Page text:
In the culinary world, a stage (pronounced stazhje, from the French stagiaire) is an unpaid internship when a cook or chef works briefly, for free, in another chef’s kitchen to learn and be exposed to new techniques and cuisines.

To improve as a developer, I want to try this approach in the software world. At the end of October I will be leaving London, my home for the past six years, buying a Round-The-World plane ticket, and visiting North America, South East Asia, and Europe. During that time, I’ll be seeking out opportunities for a number of short coding internships at development companies.

Why I’m Doing This

“Every day, work to refine the skills you have and to add new tools to your repertoire. Over the years, you’ll be amazed at how your experience has blossomed and your skills have grown.” – The Pragmatic Programmer, Andrew Hunt and Dave Thomas

“Be the worst guy in every band you’re in. The people around you affect your own performance. Choose your crowd wisely.” – The Passionate Programmer, Chad Fowler

I want this experience to give me new perspectives on being a developer, to discover new concepts and techniques, and most importantly improve by learning from others.

For the past few years I’ve worked as a contractor for a variety of companies in London, and I found that one of the most interesting aspects is the initial period of joining a team and discovering how each organisation approaches development differently. This phase is always when I learn most and re-think my opinions on the best way to build software. There’s always a suprising amount of innovation under the covers.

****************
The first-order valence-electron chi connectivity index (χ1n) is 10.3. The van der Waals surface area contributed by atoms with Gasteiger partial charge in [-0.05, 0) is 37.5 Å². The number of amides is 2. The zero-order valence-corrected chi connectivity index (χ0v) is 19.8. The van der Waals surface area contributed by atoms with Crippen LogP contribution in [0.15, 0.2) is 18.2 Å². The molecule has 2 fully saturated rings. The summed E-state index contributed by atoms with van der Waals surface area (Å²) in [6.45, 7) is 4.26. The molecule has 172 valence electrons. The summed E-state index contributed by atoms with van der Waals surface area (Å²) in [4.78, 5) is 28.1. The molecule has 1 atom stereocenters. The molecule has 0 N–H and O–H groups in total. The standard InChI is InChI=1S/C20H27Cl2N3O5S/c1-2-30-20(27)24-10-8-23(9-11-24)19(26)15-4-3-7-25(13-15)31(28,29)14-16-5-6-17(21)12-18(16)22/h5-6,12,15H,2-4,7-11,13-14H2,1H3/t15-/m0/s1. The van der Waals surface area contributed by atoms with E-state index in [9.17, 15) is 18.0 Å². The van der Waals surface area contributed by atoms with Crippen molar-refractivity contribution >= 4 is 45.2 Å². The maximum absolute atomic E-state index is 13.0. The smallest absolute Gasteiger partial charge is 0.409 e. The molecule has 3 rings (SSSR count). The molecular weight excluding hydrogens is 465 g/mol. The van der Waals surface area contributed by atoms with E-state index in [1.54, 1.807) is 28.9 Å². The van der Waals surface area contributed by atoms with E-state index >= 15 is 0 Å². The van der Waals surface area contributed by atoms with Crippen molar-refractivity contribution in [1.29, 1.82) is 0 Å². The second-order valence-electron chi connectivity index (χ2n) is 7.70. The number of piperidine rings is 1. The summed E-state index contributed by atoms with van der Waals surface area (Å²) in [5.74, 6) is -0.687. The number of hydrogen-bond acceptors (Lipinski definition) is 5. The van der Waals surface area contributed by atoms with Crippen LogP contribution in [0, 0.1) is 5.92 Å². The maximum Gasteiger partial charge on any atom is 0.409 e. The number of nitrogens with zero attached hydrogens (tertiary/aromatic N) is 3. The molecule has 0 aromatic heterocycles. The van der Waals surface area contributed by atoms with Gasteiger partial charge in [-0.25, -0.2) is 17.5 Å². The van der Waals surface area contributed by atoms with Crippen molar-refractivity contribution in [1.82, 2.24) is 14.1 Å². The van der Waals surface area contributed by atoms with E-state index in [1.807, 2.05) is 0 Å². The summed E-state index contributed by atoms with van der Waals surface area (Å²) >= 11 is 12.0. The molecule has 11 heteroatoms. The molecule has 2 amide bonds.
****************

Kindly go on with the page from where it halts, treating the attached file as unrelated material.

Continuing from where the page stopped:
There’s also, of course, the benefits of travel – discovering new cities, meeting new people, and building my professional network.

I’ve been inspired by reading about Corey Haines’ Journeyman pair-programming tour, although my travels won’t be quite as extensive as I’ll be alternating with working on my own projects while travelling.

What You Get Out Of It

Probably the biggest benefit is a fresh set of eyes on your team’s code and your process. So it’s like #pairwithme but in real life!

I’ve worked on many types of apps including mobile, APIs, e-commerce, social networks and gaming, each of which have taught me useful lessons that I can share.

I will be aiming to blog about the companies I visit (if given consent), so it’s also an opportunity to raise the profile of your workplace to an audience of developers.

About Me

I’ve been a contract Ruby developer for the past three years, with a bit of JavaScript and iOS development too. I would put my skill level at between mid-level and senior. I’m a proponent of test-driven development, simple design, clean code, refactoring and pair programming.

My most popular open source project is RubyMotion Generators, as featured in some episodes of I’m hoping to get my first Rails contribution accepted soon!

My side-projects include:

I also coach a few aspiring developers via RailsMentors

Around the web:

The Details

The duration of each position might be anywhere from one day to a week. I’m happy to work with people of different skill levels during each visit.

I’ll be starting off in North America and I have the following cities in my plan for November and December (dates and order to be confirmed).

  • New York City
  • Boston
  • Miami (for RubyConf)
  • Chicago
  • Seattle / Portland
  • Atlanta
  • Dallas / Austin
  • San Francisco
  • Toronto

I then plan to be in Asia in January-February and in Europe by March.

Want To Get Involved?

If you work at development company in one the above cities, and you are interested in having me visit during November or December, then please drop me an email at I can organise my own accomodation and I’m not looking for any payment, but I wouldn’t say no to some post-work food or beers!